Football Star Eli Manning Scores $2.9 Million for Children's Hospital
Manning and his wife, Abby, have helped raise $2.9 million for the outpatient clinic at Blair E. Batson Children's Hospital -- the only children's cancer care center in Mississippi.
The Clarion-Ledger in Jackson, Miss., reports Manning does more than raise money. The 30-year-old athlete visits children in the hospital every summer. However, there are certain strings attached. He insists on no media and no doctors.
"The only thing he asked was that someone go with him to help carry the boxes of gifts he had brought for the children," James Keeton, vice chancellor for health affairs at the University of Mississippi Medical Center, tells the newspaper. "He wanted one-on-one time with them all. He said he would sign whatever they wanted. He wanted to play video games with the ones who felt like it ... anything to make them smile and feel better for a little while.
"That's about as classy as it gets. This guy is a superstar in the NFL, a Super Bowl most valuable player. You don't see many of them wandering the halls of children's hospitals. I just don't know how much more fortunate we could be."
Keeton tells the Clarion-Ledger Manning started with a goal in 2007 of donating $2.5 million in five years. He's surpassed that goal by $400,000.
"That just doesn't happen in this day and time, whether you're trying to raise $50 million or $100,000," Keeton says. "You always set what you hope to do, but rarely do you get there."
Manning tells the newspaper it was a point of honor.
"Any time you put your name on something, you should want it to be done right," he says. "I said we could do this, and I wanted to be a man of my word."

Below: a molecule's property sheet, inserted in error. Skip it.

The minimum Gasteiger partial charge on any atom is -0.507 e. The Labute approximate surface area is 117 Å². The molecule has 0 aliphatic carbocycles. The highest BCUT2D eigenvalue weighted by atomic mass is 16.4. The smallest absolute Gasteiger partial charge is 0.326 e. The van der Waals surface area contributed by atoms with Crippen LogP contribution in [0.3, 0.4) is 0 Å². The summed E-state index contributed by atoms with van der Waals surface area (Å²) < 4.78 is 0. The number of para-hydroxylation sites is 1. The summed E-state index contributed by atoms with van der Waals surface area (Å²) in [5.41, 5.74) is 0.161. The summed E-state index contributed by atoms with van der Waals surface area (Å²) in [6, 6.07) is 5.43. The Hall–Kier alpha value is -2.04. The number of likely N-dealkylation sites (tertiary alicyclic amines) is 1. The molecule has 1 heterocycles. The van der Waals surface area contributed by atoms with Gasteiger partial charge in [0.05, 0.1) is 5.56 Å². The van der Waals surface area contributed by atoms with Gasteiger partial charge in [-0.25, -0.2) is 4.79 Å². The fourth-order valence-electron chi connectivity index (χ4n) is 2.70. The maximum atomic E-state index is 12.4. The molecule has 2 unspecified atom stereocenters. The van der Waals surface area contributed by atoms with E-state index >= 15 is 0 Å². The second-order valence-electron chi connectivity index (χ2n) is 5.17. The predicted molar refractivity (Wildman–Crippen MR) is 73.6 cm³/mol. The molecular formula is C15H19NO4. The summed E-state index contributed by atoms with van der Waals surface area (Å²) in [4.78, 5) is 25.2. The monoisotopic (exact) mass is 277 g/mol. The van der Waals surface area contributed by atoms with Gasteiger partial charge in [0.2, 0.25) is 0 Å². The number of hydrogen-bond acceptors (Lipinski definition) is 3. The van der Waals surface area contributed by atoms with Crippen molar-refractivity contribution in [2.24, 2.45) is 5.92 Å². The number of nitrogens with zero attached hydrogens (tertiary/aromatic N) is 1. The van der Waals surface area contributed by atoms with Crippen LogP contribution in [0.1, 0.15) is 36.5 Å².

That included keeping a promise he made when he entered professional sports after five years at the University of Mississippi. He promised to give back to the state.
Manning was 26 when started raising money for the hospital and visiting children. At first, he admits, he was nervous about visiting young cancer patients.
"I didn't really know what to say or what to do to make them feel better," he tells the Clarion-Ledger. "It left me feeling sort of helpless, to be honest."
Now he loves visiting the kids.
"It's never what I would call easy," he tells the newspaper. "You walk into a room and a child is sick ... he or she may not be feeling too good that day. They may be down. But what I've learned is, just do the best you can to get a smile out of them. And even though they may not say anything then -- I mean, kids can be shy -- afterward you hear from their parents that the visit meant so much and that their child hasn't stopped talking about it.
"And I try to do the same thing for the parents. It's a tough time for them. So anything I can do to lift the morale of the whole group is a good thing."
Start by teaching him that it is safe to do so.